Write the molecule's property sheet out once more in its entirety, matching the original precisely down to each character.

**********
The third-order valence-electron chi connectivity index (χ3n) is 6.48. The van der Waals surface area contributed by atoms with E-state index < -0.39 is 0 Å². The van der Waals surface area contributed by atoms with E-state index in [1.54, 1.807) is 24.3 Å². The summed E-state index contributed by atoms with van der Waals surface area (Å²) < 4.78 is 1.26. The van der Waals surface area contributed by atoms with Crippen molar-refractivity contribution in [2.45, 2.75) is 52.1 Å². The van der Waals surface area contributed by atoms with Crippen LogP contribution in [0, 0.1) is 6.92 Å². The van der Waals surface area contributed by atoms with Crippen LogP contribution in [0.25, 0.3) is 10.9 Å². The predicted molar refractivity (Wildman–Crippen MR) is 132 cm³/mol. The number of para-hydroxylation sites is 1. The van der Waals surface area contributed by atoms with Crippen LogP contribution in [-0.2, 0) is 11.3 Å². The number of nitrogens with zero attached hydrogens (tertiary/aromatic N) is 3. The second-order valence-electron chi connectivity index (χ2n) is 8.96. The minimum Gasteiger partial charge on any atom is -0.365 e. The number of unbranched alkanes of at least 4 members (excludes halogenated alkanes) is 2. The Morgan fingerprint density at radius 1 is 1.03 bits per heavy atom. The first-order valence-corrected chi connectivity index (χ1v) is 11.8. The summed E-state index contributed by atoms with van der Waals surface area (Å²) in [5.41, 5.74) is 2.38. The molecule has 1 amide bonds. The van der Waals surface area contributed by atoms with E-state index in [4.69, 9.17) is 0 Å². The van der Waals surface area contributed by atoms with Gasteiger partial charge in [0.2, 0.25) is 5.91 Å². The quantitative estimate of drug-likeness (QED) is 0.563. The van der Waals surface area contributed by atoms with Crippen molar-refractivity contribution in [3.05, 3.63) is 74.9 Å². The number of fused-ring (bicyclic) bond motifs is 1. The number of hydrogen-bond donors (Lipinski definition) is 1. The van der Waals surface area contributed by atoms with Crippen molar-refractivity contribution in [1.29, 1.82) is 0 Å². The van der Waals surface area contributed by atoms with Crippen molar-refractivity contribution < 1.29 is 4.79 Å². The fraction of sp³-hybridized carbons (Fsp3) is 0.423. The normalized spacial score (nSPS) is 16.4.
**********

The third-order valence-electron chi connectivity index (χ3n) is 6.48. The van der Waals surface area contributed by atoms with E-state index < -0.39 is 0 Å². The van der Waals surface area contributed by atoms with E-state index in [1.54, 1.807) is 24.3 Å². The summed E-state index contributed by atoms with van der Waals surface area (Å²) < 4.78 is 1.26. The van der Waals surface area contributed by atoms with Crippen molar-refractivity contribution in [2.45, 2.75) is 52.1 Å². The van der Waals surface area contributed by atoms with Crippen LogP contribution in [0, 0.1) is 6.92 Å². The van der Waals surface area contributed by atoms with Crippen LogP contribution in [0.25, 0.3) is 10.9 Å². The predicted molar refractivity (Wildman–Crippen MR) is 132 cm³/mol. The number of para-hydroxylation sites is 1. The van der Waals surface area contributed by atoms with Crippen LogP contribution in [-0.2, 0) is 11.3 Å². The number of nitrogens with zero attached hydrogens (tertiary/aromatic N) is 3. The second-order valence-electron chi connectivity index (χ2n) is 8.96. The minimum Gasteiger partial charge on any atom is -0.365 e. The number of unbranched alkanes of at least 4 members (excludes halogenated alkanes) is 2. The Morgan fingerprint density at radius 1 is 1.03 bits per heavy atom. The first-order valence-corrected chi connectivity index (χ1v) is 11.8. The summed E-state index contributed by atoms with van der Waals surface area (Å²) in [5.41, 5.74) is 2.38. The molecule has 1 amide bonds. The van der Waals surface area contributed by atoms with E-state index in [4.69, 9.17) is 0 Å². The van der Waals surface area contributed by atoms with Gasteiger partial charge in [0.2, 0.25) is 5.91 Å². The quantitative estimate of drug-likeness (QED) is 0.563. The van der Waals surface area contributed by atoms with Crippen molar-refractivity contribution in [3.05, 3.63) is 74.9 Å². The number of fused-ring (bicyclic) bond motifs is 1. The number of hydrogen-bond donors (Lipinski definition) is 1. The van der Waals surface area contributed by atoms with Crippen molar-refractivity contribution in [1.29, 1.82) is 0 Å². The van der Waals surface area contributed by atoms with Crippen molar-refractivity contribution < 1.29 is 4.79 Å². The fraction of sp³-hybridized carbons (Fsp3) is 0.423. The normalized spacial score (nSPS) is 16.4.